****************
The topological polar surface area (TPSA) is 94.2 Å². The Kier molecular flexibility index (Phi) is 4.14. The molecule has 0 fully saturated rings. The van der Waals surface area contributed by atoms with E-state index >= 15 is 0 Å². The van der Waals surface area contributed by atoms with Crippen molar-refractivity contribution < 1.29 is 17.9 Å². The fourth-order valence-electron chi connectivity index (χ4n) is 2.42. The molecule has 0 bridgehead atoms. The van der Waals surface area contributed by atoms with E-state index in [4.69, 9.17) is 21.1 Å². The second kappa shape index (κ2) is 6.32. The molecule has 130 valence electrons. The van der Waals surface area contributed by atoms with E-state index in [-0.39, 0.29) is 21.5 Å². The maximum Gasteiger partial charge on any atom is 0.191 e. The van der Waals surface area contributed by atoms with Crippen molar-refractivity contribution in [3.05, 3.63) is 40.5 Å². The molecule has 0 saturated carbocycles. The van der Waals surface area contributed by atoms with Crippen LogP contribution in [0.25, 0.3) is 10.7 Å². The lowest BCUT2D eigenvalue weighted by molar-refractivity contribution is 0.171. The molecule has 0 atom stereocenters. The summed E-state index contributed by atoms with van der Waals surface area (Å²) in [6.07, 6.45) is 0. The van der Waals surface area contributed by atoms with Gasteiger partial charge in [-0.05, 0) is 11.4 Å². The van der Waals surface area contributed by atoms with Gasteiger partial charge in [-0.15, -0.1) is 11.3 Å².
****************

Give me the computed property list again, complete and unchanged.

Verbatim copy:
The topological polar surface area (TPSA) is 94.2 Å². The Kier molecular flexibility index (Phi) is 4.14. The molecule has 0 fully saturated rings. The van der Waals surface area contributed by atoms with E-state index >= 15 is 0 Å². The van der Waals surface area contributed by atoms with Crippen molar-refractivity contribution < 1.29 is 17.9 Å². The fourth-order valence-electron chi connectivity index (χ4n) is 2.42. The molecule has 0 bridgehead atoms. The van der Waals surface area contributed by atoms with E-state index in [4.69, 9.17) is 21.1 Å². The second kappa shape index (κ2) is 6.32. The molecule has 130 valence electrons. The van der Waals surface area contributed by atoms with E-state index in [-0.39, 0.29) is 21.5 Å². The maximum Gasteiger partial charge on any atom is 0.191 e. The van der Waals surface area contributed by atoms with Crippen molar-refractivity contribution in [3.05, 3.63) is 40.5 Å². The molecule has 0 saturated carbocycles. The van der Waals surface area contributed by atoms with Crippen LogP contribution in [0.25, 0.3) is 10.7 Å². The lowest BCUT2D eigenvalue weighted by molar-refractivity contribution is 0.171. The molecule has 0 atom stereocenters. The summed E-state index contributed by atoms with van der Waals surface area (Å²) in [6.07, 6.45) is 0. The van der Waals surface area contributed by atoms with Gasteiger partial charge in [-0.05, 0) is 11.4 Å². The van der Waals surface area contributed by atoms with Gasteiger partial charge in [-0.15, -0.1) is 11.3 Å².